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Stoicism can help you work out what’s in your control and what’s not.
LET IT GO

This simple philosophy can calm your inner control freak

God, grant me the serenity to accept the things I cannot change,
Courage to change the things I can,
And wisdom to know the difference.

This prayer was written by theologian Reinhold Niebuhr in 1934, but it reflects wisdom that is common to Jewish, Christian, and Buddhist traditions—and to Stoicism.

The underlying concept is central to Stoic practice and is often referred to as the “dichotomy of control.” Epictetus begins the Enchiridion—his manual on Stoicism—with it, and it is one of the most cited Stoic sayings, having countless applications in daily life.

Let us first understand exactly what Epictetus means by his words. He is dividing the world into two big chunks: the set of things under our (complete) control and the set of things not (completely) under our control.

The basic idea is that it is imperative to use our mental energy to focus on what is under our complete control, while regarding everything else as indifferent. For those things that are not under our complete control, it isn’t that we stop caring about them, but rather that we come to a deep understanding that we cannot guarantee that these indifferent things will turn out the way we wish them to. The way we come to this understanding is through constant practice.

Stoic practice trains you to master all areas of what in theory you can control.

This practice is the path toward ataraxia, the Greek word meaning serenity. We become serene by training ourselves to only want what is completely in our control—so in a very real sense, we’ll be serene because we always get what we want! This is the promise of the Discipline of Desire.

What does Epictetus say is in our control, and what is not? Under our control, according to him, are “thought, impulse, will to get and will to avoid, and, in a word, everything which is our own doing.”

We need to be careful here, because these English words don’t necessarily carry the same connotations as their original Greek counterparts. Moreover, modern Stoics (such as ourselves!) may want to take into account advances in the cognitive sciences that were not available to Epictetus, and so we may arrive at a somewhat modified list of what truly is under our control.

To understand what Epictetus is getting at, let’s break down the process further.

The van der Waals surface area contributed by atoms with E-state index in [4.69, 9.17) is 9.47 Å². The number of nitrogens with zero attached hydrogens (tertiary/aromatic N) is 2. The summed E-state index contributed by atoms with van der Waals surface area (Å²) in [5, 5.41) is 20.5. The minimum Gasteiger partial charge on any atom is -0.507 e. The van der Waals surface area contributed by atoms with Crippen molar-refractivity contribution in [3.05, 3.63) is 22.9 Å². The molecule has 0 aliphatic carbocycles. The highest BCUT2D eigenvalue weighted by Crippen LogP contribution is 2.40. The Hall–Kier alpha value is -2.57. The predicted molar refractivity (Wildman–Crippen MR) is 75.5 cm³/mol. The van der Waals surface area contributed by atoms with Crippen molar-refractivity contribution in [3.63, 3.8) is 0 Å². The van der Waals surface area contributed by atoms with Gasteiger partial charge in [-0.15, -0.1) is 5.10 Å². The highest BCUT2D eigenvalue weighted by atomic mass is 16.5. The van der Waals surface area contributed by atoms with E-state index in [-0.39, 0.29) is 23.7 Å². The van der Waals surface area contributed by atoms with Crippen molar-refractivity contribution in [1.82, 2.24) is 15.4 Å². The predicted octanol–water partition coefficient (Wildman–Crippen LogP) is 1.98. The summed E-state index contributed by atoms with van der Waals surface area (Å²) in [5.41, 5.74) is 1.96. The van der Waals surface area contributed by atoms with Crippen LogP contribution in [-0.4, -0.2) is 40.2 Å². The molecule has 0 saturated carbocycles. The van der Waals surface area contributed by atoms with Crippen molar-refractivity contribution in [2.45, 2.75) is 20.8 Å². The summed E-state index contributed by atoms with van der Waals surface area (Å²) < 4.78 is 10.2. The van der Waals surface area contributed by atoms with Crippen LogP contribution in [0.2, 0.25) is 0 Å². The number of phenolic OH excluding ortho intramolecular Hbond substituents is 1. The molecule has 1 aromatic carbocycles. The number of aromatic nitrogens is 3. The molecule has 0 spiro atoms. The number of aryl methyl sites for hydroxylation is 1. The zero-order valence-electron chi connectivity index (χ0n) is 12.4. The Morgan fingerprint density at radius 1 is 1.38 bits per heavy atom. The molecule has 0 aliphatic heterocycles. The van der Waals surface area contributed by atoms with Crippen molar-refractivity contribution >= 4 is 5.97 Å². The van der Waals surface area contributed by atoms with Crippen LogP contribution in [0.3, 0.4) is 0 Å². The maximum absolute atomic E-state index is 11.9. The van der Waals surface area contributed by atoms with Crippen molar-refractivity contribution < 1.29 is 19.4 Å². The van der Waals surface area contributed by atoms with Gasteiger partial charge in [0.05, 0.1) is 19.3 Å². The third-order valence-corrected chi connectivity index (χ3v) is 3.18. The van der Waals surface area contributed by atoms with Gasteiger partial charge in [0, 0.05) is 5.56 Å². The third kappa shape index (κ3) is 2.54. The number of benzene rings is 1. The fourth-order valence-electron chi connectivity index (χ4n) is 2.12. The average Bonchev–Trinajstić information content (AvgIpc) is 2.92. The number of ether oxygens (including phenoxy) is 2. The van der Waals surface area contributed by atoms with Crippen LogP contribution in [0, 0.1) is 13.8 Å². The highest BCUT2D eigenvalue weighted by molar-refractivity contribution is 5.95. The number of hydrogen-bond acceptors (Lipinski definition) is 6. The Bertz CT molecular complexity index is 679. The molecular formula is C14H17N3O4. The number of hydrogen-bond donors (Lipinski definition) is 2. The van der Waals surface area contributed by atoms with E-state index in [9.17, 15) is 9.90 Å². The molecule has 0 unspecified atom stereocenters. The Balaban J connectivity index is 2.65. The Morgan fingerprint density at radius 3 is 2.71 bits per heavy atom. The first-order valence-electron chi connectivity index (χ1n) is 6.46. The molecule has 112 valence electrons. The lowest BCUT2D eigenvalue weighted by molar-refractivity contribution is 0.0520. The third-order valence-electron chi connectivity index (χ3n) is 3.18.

Thought in Stoicism

“Thought” here is the English translation of hypolepsis, literally “grasping under” or “taking up.” More figuratively, this means “judgment” or “opinion” (similar to scooping up an idea or viewpoint—you’re grabbing under it to grasp or cradle it). These can be types of thoughts, and are not necessarily fully conscious ones.

Epictetus may have listed “thought” first as it’s the first step in how we upset ourselves: We judge things to be inherently good or bad. Sometimes these judgments are explicit (e.g., thinking to yourself That guy’s a moron!). But they don’t have to be. For example, if you get angry at a person, you are implicitly judging the person’s actions as bad, even if the words “that person is doing a bad thing” never cross your mind.

Impulse in Stoicism

Next comes “impulse” (horme in Greek). This is an impulse to act, but not necessarily in a base or automatic way (what we may think of as impulsive). Pulling your hand away from a hot stove and screaming is not an impulse in the way Epictetus uses the term.

Instead, impulses come about from the first step of “thought” or “judgment.” If you judge something to be good, you’ll want it. If you judge it to be bad, you’ll want to avoid it. Impulses are then urges to act based on value judgments.

The will to get and to avoid in Stoicism

From thought (the judgment) and impulse (the desire to act) comes the “will to get and to avoid.” We decide if it is worth spending the energy, time, and money.

For example, we consider these expenses when buying a brand-new car, reflecting the value judgment that possessing it is a good thing. Then we go about and make complex plans to acquire the new car. So our complex, conscious actions come about from value judgments and impulses to act.

Epictetus claims that all three of these things—thoughts, impulses, and the will to avoid and to get—are ultimately under our control. It is no accident that these three areas of complete control correspond to Epictetus’s three disciplines:

  • You work with thoughts in the Discipline of Assent,
  • impulses in the Discipline of Action,
  • and the will to avoid and to get in the Discipline of Desire.

In this way, Stoic practice trains you to master all areas of what in theory you can control. That’s Stoic training in a nutshell.

Just because these things are in your control doesn’t mean that they aren’t sometimes influenced by external factors (such as other people’s opinions) or by internal ones (such as your physical sensations or more automatic urges, like a craving for a snack). But, ultimately, they are under your control because you can make a conscious decision to ignore your cravings or to override the opinions of others when it comes to your own choices.